As the primaries wind down and the vice presidential guessing game begins, some Democrats are hoping that Hillary Clinton will choose a fire-breathing liberal as her running mate. No, not Bernie Sanders — the other fire-breathing liberal, Elizabeth Warren. While there is a half-decent argument for this, don't be fooled: Making Elizabeth Warren Hillary Clinton's vice president is a bad idea, and would be a complete and utter waste of Elizabeth Warren.
On the surface, it makes sense, because first and foremost, Warren is one of the very few politicians in America who is as highly revered by the left as is Sanders. Putting her on the ticket would go a long way to convincing Sanders supporters that Clinton is serious about tackling income inequality, which could bring more of them out to the polls in November. Warren can also give a hell of a speech, and her fundraising prowess is near-legendary in the Democratic party.
But don't take the bait. There's no question that Warren is one of the strongest liberal voices in the Democratic Party — and precisely because of this, liberals should keep her as far away from the vice presidency as humanly possible. The bottom line is that Warren is exponentially more powerful as a U.S. Senator than she ever would be as vice president, and that fact really can't be overstated enough.
The office of the vice presidency is certainly important, but its importance is almost comedically exaggerated during presidential elections. It's understandable: Guessing who will win the "veepstakes" is a fun pastime for political observers, and everyone loves the idea of two reformers storming into Washington as a team to shake things up.
In actuality, the vice presidency is one of the least powerful positions in American government. The vice president has two, and only two, official duties: Assume the presidency if something happens to the president, and cast a tie-breaking vote in the Senate if some manner of Senate business results in a tie. Other than that, the vice president is officially powerless. They're not even guaranteed a meeting with the president, though it would admittedly be unusual if a president refused to meet with their VP.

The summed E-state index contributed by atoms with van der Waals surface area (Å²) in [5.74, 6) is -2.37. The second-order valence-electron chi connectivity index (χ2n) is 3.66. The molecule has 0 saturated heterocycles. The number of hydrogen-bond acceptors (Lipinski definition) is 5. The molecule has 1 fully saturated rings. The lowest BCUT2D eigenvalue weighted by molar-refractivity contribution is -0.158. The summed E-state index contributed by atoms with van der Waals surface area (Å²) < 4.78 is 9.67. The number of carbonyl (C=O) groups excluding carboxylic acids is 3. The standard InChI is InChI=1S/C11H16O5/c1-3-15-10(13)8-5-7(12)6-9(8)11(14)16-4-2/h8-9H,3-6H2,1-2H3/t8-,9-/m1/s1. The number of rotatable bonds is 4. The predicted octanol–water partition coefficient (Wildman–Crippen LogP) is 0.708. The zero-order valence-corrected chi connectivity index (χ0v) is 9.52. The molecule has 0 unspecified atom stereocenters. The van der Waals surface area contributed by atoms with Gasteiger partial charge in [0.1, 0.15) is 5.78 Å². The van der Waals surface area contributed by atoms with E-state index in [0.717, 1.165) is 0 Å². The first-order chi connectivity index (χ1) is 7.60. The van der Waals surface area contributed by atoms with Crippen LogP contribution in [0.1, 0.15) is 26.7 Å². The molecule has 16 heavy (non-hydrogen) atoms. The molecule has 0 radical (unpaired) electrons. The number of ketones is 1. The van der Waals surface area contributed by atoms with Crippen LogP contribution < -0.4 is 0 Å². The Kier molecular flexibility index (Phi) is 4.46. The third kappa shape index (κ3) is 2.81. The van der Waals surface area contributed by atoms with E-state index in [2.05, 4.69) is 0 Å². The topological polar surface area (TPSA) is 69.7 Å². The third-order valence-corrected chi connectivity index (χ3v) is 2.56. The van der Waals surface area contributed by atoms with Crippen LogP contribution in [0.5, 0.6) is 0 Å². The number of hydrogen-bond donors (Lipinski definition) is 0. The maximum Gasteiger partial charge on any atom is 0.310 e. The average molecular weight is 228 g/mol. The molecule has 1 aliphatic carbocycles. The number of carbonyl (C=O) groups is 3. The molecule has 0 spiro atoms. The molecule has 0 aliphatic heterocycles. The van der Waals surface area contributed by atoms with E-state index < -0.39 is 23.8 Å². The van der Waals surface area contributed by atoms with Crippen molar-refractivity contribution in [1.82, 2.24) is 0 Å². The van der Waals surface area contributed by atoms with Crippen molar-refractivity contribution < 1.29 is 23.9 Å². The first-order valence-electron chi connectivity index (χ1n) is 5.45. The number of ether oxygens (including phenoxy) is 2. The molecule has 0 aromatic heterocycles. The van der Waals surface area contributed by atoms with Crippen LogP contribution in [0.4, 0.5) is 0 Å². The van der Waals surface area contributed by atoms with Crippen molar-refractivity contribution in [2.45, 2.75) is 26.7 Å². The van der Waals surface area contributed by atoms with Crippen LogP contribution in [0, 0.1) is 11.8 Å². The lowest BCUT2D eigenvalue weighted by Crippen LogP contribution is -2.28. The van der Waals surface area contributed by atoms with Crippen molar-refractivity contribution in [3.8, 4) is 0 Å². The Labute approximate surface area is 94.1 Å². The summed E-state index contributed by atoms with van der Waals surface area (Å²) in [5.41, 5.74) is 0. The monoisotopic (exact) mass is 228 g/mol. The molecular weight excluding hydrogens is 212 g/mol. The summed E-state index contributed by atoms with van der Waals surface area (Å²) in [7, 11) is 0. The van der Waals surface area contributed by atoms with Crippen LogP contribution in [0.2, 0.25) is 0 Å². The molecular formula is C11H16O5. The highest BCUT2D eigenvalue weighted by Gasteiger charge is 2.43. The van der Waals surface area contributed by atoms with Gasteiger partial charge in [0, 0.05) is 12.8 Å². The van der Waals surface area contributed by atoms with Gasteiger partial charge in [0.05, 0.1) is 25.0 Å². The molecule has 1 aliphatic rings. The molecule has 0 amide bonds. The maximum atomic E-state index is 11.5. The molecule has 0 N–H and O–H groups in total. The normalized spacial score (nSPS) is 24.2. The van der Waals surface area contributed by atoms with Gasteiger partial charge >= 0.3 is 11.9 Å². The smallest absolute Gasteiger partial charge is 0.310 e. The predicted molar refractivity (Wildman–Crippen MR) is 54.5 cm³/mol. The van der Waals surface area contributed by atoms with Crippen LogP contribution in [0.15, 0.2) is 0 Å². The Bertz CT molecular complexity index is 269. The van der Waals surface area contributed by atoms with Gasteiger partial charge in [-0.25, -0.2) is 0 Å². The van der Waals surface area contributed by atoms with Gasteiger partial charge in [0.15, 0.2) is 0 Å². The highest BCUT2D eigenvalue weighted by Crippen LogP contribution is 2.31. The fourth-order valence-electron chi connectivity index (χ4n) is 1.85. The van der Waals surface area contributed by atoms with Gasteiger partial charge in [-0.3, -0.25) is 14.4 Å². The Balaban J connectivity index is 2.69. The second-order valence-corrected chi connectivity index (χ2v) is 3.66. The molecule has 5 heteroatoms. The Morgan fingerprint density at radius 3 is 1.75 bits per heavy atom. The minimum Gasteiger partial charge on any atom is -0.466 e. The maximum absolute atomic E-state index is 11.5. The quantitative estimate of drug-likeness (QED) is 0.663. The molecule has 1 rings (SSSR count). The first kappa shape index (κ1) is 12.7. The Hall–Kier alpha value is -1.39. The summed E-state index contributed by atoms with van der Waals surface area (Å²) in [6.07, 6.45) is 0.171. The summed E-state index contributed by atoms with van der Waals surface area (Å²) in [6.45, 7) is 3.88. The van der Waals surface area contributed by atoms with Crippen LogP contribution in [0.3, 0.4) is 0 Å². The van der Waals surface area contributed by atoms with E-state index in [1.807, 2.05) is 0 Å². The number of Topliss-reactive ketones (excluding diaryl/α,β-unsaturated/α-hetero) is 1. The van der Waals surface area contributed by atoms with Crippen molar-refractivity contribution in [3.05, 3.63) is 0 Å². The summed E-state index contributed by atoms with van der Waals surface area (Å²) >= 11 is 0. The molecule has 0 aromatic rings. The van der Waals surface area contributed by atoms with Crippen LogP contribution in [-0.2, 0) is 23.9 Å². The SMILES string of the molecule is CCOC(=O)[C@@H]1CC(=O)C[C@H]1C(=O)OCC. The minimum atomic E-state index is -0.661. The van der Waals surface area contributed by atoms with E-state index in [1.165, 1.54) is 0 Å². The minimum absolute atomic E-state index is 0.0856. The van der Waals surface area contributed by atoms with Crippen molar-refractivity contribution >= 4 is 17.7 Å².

As vice president, Warren wouldn't be breaking up the banks, or fighting back against predatory lenders, or banning credit default swaps. She would be handing out awards to community leaders, delivering prepared remarks at White House ceremonies, greeting foreign dignitaries on Clinton's behalf, and so on. She'd be doing what most vice presidents do: Symbolic, toothless things that have no effect on national policy.
In the Senate Warren actually gets to write policy — not even presidents can do that. Moreover, when the Senate convenes in 2017 for its new term, Democrats will have a vacuum in their leadership: The longtime Democratic leader, Harry Reid, is retiring. While Warren isn't in line to replace Reid, there's a strong possibility that she could find herself in some leadership position or another: She's wildly popular on the left, as is her economic policy message, and just as importantly, she's a spectacular fundraiser for the party.
It's also possible — and likely, in my opinion — that Democrats will take back control of the Senate in November. In combination with the aforementioned leadership vacuum, this creates a situation where, if the stars align, Warren could become one of the most powerful people in the country by next year.
If she stays in the Senate, that is. The prospect of putting Warren on Clinton's ticket is appealing, especially to economic liberals. But if economic liberals truly want to empower Warren to move American economic and financial policy in leftward direction, they should actively oppose the notion of putting her on the Democratic ticket — unless it's 2020, and she's running for president.